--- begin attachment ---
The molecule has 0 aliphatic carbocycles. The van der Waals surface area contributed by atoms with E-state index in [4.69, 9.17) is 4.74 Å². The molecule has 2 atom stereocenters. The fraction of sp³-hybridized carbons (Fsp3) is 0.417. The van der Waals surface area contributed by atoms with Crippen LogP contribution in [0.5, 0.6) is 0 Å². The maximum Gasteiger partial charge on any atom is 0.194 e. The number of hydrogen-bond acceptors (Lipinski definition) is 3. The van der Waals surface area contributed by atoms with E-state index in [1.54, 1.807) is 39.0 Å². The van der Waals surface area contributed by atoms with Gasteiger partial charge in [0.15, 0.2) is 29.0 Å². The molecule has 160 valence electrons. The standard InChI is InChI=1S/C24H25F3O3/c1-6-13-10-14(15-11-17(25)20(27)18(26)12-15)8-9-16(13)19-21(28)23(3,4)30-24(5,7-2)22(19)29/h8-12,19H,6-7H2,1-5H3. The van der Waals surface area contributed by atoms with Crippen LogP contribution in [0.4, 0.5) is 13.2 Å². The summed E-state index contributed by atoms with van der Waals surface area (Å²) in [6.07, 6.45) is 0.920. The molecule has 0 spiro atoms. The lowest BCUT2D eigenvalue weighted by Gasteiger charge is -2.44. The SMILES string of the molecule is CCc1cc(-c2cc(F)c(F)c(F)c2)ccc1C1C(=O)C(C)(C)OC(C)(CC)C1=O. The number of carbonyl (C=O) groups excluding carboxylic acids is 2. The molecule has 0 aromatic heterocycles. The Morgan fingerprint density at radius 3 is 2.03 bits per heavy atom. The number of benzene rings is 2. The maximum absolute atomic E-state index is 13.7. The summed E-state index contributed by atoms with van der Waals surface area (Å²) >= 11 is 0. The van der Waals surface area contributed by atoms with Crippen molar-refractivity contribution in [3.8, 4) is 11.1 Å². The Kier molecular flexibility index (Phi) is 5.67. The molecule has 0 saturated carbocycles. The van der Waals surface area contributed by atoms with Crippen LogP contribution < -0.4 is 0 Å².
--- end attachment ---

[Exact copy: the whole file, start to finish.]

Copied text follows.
The molecule has 0 aliphatic carbocycles. The van der Waals surface area contributed by atoms with E-state index in [4.69, 9.17) is 4.74 Å². The molecule has 2 atom stereocenters. The fraction of sp³-hybridized carbons (Fsp3) is 0.417. The van der Waals surface area contributed by atoms with Crippen LogP contribution in [0.5, 0.6) is 0 Å². The maximum Gasteiger partial charge on any atom is 0.194 e. The number of hydrogen-bond acceptors (Lipinski definition) is 3. The van der Waals surface area contributed by atoms with E-state index in [1.54, 1.807) is 39.0 Å². The van der Waals surface area contributed by atoms with Gasteiger partial charge in [0.15, 0.2) is 29.0 Å². The molecule has 160 valence electrons. The standard InChI is InChI=1S/C24H25F3O3/c1-6-13-10-14(15-11-17(25)20(27)18(26)12-15)8-9-16(13)19-21(28)23(3,4)30-24(5,7-2)22(19)29/h8-12,19H,6-7H2,1-5H3. The van der Waals surface area contributed by atoms with Crippen LogP contribution in [0.4, 0.5) is 13.2 Å². The summed E-state index contributed by atoms with van der Waals surface area (Å²) in [6.07, 6.45) is 0.920. The molecule has 0 spiro atoms. The lowest BCUT2D eigenvalue weighted by Gasteiger charge is -2.44. The SMILES string of the molecule is CCc1cc(-c2cc(F)c(F)c(F)c2)ccc1C1C(=O)C(C)(C)OC(C)(CC)C1=O. The number of carbonyl (C=O) groups excluding carboxylic acids is 2. The molecule has 0 aromatic heterocycles. The Morgan fingerprint density at radius 3 is 2.03 bits per heavy atom. The number of benzene rings is 2. The maximum absolute atomic E-state index is 13.7. The summed E-state index contributed by atoms with van der Waals surface area (Å²) >= 11 is 0. The van der Waals surface area contributed by atoms with Crippen molar-refractivity contribution in [3.8, 4) is 11.1 Å². The Kier molecular flexibility index (Phi) is 5.67. The molecule has 0 saturated carbocycles. The van der Waals surface area contributed by atoms with Crippen LogP contribution < -0.4 is 0 Å².